>>> ज्योतिरात्मा, स एषः *कामकर्माविद्यानामनात्मधर्मत्वप्रतिपादनद्वारेण*
>>> मोक्षितः परमात्मभावमापादितः
>>> Therefore one line of argument can be, in describing avidyA as
>>> anAtmadharma, Shankara is indirectly saying that avidyA has no paramArtha
>>> satya.
>>> The issue with the above is that it can be counter-argued that the avidyA
>>> referred to above is avidyA which has the mind as its locus, and not
>>> mUlAvidya/mAya, which has Atma has its locus. It is this avidyA that
>>> Shankara in Br.Up.Bh 1.4.10 argues has to be located in Atma, as there
>>> is
>>> no other conscious entity apart from it.
>>> 3) To answer this possible argument, I looked up references to
>>> अनिर्वचनीय:
>>> in advaita sharada. It shows up thrice, each time as तत्त्वन्यत्वाभयां
>>> अनिर्वचनीय. All three instances are in Brahma SUtra BhAshya - 1.1.5,
>>> 2.1.14
>>> and 2.1.27.
>>> In each occasion, Shankaracharya does not use this adjective to refer to
>>> avidyA, but to the avidyAkalpita nAmarUpa.
>>> However, we can infer the ontological status of avidyA from this. Since
>>> nAma rUpa is said to be by Shankara as being of the nature of mithyA in
>>> these instances (तत्त्वन्यत्वाभ्यां अनिर्वचनीयं, incapable of being
>>> classified as sat or different from it) AND as being avidyA kalpita, it
>>> follows that the thing because of which they are kalpita, avidyA, is also
>>> tattvanyatvAbhyam anirvachanIyam, or mithyA.
>>> 4) More directly, in BSB 1.1.5, this adjective is used to describe the
>>> nature of nAmarUpa before creation (यत्प्रागुत्पत्ते:) ie in its
>>> potential,
>>> avyakta state.
>>> किं पुनस्तत्कर्म, यत्प्रागुत्पत्तेरीश्वरज्ञानस्य विषयो भवतीति —
>>> तत्त्वान्यत्वाभ्यामनिर्वचनीये नामरूपे अव्याकृते व्याचिकीर्षिते इति ब्रूमः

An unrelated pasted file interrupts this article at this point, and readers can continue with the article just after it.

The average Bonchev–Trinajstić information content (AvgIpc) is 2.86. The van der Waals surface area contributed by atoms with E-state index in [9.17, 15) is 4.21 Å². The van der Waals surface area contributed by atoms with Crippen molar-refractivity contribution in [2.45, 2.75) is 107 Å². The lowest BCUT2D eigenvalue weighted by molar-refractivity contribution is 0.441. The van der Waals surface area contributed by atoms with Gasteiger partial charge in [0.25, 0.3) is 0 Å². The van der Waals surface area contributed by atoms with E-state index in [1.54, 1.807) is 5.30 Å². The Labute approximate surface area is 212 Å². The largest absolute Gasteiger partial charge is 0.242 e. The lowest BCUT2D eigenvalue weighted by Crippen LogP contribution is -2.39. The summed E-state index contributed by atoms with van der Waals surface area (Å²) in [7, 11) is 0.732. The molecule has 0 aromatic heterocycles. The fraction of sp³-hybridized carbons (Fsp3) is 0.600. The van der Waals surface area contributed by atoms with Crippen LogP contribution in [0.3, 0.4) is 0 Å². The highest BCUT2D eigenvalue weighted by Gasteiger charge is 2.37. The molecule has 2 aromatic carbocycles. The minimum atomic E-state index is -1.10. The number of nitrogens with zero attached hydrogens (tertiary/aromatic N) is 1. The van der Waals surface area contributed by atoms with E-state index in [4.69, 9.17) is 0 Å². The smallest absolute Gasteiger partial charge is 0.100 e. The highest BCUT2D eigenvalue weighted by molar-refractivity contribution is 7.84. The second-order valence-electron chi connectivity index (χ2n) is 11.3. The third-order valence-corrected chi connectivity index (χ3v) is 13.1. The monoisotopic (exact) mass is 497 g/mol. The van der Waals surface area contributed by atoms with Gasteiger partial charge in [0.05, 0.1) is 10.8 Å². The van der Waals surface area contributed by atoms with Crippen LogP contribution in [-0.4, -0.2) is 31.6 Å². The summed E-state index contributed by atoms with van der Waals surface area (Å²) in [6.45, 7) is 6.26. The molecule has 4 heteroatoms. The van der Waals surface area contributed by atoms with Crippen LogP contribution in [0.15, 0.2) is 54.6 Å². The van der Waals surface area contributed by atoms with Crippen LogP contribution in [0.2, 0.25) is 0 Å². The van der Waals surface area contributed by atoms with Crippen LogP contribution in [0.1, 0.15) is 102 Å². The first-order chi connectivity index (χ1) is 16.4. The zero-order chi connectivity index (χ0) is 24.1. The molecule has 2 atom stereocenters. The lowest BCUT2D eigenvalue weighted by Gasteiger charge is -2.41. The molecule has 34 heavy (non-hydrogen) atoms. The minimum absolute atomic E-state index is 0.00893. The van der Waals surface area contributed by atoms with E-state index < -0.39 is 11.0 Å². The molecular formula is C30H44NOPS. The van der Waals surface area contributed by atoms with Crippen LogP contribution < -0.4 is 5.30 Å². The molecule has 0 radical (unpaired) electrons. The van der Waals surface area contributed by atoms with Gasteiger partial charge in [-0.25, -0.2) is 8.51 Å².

>>> Therefore this is a comment on the ontological status of avyaktam.
>>> Because
>>> we consider avyakta, avyAkrita, prakriti, mAya, mUlAvidyA as synonymous,
>>> we
>>> can take this as a comment by Shankara on the ontological status of
>>> avidyA
>>> too.
>>> 5) In Mandukya kArika bhAshya 3.24, Shankara says:
>>> ‘इन्द्रो मायाभिः’ (बृ. उ. २-५-१९)*इत्यभूतार्थप्रतिपादकेन मायाशब्देन
>>> व्यपदेशात्*। ननु प्रज्ञावचनो मायाशब्दः ; सत्यम्, इन्द्रियप्रज्ञाया
>>> अविद्यामयत्वेन मायात्वाभ्युपगमाददोषः । मायाभिः
>>> इन्द्रियप्रज्ञाभिरविद्यारूपाभिरित्यर्थः ।
>>> Shankara says that the very use of the word Maya is as अभूतार्थप्रतिपादक,
>>> that is, the word mAya implies something that is not in existence - या मा
>>> सा माया.  ie not real and later goes on to say that MAya is avidyAmaya.
>>> 6) In commenting on BGB 13.34, Shankara describes the phrase
>>> भूतप्रकृतिमोक्षं च ये विदुः that occurs in the sloka thus:
>>> भूतप्रकृतिमोक्षं च, भूतानां प्रकृतिः अविद्यालक्षणा अव्यक्ताख्या, तस्याः
>>> भूतप्रकृतेः मोक्षणम् *अभावगमनं* च ये विदुः विजानन्ति
>>> That is, those that know that prakriti, also called avyakta, which is of
>>> the nature of avidyA, is non-existent ultimately. The use of अभावगमनं as
>>> sublating avidyAlakshaNA prakriti means that it cannot have paramArtha
>>> sat.
>>> Ultimately, if advaita is moksha shAstra, avidyA has to be mithyA also.
>>> Therefore, if Prof. Ingalls contends that Shankara did not say that
>>> avidyA
>>> is unreal, it will call into question avidyA's very purpose as a
>>> soteriological science - how is to one get rid of something that is
>>> ultimately real?
>>> Regards,
>>> Venkatraghavan